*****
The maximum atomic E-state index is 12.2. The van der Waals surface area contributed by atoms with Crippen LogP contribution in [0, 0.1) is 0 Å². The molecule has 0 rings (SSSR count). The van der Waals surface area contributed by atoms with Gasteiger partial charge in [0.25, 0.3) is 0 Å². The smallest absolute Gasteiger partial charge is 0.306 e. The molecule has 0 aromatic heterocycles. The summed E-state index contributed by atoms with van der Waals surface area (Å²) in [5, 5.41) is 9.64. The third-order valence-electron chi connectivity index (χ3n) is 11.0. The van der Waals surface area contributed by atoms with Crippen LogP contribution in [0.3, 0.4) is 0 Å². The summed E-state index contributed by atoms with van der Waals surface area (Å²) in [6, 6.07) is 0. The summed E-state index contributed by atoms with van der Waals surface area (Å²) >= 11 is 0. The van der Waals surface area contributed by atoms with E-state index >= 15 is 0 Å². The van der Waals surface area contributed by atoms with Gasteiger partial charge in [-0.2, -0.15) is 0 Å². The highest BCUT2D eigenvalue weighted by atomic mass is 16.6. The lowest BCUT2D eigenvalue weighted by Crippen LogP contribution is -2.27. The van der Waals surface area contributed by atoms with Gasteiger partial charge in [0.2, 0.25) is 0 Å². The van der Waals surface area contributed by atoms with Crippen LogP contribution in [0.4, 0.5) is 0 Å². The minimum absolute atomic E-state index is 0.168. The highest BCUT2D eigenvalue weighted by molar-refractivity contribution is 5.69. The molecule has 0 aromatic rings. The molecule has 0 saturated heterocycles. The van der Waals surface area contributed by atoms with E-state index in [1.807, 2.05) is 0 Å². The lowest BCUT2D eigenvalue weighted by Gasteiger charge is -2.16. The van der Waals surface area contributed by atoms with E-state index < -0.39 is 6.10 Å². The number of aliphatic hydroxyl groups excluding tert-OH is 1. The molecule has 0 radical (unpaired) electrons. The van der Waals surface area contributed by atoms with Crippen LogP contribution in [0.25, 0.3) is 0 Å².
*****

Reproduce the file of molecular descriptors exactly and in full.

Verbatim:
The maximum atomic E-state index is 12.2. The van der Waals surface area contributed by atoms with Crippen LogP contribution in [0, 0.1) is 0 Å². The molecule has 0 rings (SSSR count). The van der Waals surface area contributed by atoms with Gasteiger partial charge in [0.25, 0.3) is 0 Å². The smallest absolute Gasteiger partial charge is 0.306 e. The molecule has 0 aromatic heterocycles. The summed E-state index contributed by atoms with van der Waals surface area (Å²) in [5, 5.41) is 9.64. The third-order valence-electron chi connectivity index (χ3n) is 11.0. The van der Waals surface area contributed by atoms with Crippen LogP contribution in [0.3, 0.4) is 0 Å². The summed E-state index contributed by atoms with van der Waals surface area (Å²) in [6, 6.07) is 0. The summed E-state index contributed by atoms with van der Waals surface area (Å²) >= 11 is 0. The van der Waals surface area contributed by atoms with E-state index >= 15 is 0 Å². The van der Waals surface area contributed by atoms with Gasteiger partial charge in [-0.2, -0.15) is 0 Å². The highest BCUT2D eigenvalue weighted by atomic mass is 16.6. The lowest BCUT2D eigenvalue weighted by Crippen LogP contribution is -2.27. The van der Waals surface area contributed by atoms with Gasteiger partial charge in [0.2, 0.25) is 0 Å². The van der Waals surface area contributed by atoms with Crippen LogP contribution in [0.4, 0.5) is 0 Å². The minimum absolute atomic E-state index is 0.168. The highest BCUT2D eigenvalue weighted by molar-refractivity contribution is 5.69. The molecule has 0 aromatic rings. The molecule has 0 saturated heterocycles. The van der Waals surface area contributed by atoms with E-state index in [1.807, 2.05) is 0 Å². The lowest BCUT2D eigenvalue weighted by Gasteiger charge is -2.16. The van der Waals surface area contributed by atoms with E-state index < -0.39 is 6.10 Å². The number of aliphatic hydroxyl groups excluding tert-OH is 1. The molecule has 0 radical (unpaired) electrons. The van der Waals surface area contributed by atoms with Crippen LogP contribution in [0.25, 0.3) is 0 Å².